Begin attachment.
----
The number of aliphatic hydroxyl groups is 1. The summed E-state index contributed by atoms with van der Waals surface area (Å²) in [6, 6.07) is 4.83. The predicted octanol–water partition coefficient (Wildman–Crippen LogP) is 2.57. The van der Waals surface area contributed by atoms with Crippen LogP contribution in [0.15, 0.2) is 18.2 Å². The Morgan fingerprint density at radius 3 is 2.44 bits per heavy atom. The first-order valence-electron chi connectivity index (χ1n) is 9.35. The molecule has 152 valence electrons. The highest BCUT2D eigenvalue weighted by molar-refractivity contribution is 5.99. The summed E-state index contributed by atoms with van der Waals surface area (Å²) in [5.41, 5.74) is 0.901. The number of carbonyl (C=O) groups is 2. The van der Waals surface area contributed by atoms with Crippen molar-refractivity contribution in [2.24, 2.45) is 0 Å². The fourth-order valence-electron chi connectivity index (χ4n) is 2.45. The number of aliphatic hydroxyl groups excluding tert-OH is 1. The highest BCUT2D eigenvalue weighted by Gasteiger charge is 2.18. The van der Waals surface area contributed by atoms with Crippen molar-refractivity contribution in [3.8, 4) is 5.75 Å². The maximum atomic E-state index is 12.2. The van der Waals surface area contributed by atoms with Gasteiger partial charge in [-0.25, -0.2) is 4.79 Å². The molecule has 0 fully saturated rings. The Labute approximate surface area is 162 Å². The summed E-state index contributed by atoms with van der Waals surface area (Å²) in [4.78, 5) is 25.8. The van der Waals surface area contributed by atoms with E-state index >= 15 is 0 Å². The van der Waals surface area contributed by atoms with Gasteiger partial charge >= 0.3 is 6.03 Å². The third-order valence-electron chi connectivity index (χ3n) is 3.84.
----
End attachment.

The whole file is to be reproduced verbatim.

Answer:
The number of aliphatic hydroxyl groups is 1. The summed E-state index contributed by atoms with van der Waals surface area (Å²) in [6, 6.07) is 4.83. The predicted octanol–water partition coefficient (Wildman–Crippen LogP) is 2.57. The van der Waals surface area contributed by atoms with Crippen LogP contribution in [0.15, 0.2) is 18.2 Å². The Morgan fingerprint density at radius 3 is 2.44 bits per heavy atom. The first-order valence-electron chi connectivity index (χ1n) is 9.35. The molecule has 152 valence electrons. The highest BCUT2D eigenvalue weighted by molar-refractivity contribution is 5.99. The summed E-state index contributed by atoms with van der Waals surface area (Å²) in [5.41, 5.74) is 0.901. The number of carbonyl (C=O) groups is 2. The van der Waals surface area contributed by atoms with Crippen molar-refractivity contribution in [2.24, 2.45) is 0 Å². The fourth-order valence-electron chi connectivity index (χ4n) is 2.45. The number of aliphatic hydroxyl groups excluding tert-OH is 1. The highest BCUT2D eigenvalue weighted by Gasteiger charge is 2.18. The van der Waals surface area contributed by atoms with Crippen molar-refractivity contribution in [3.8, 4) is 5.75 Å². The maximum atomic E-state index is 12.2. The van der Waals surface area contributed by atoms with Gasteiger partial charge in [-0.25, -0.2) is 4.79 Å². The molecule has 0 fully saturated rings. The Labute approximate surface area is 162 Å². The summed E-state index contributed by atoms with van der Waals surface area (Å²) in [4.78, 5) is 25.8. The van der Waals surface area contributed by atoms with E-state index >= 15 is 0 Å². The van der Waals surface area contributed by atoms with Gasteiger partial charge >= 0.3 is 6.03 Å². The third-order valence-electron chi connectivity index (χ3n) is 3.84.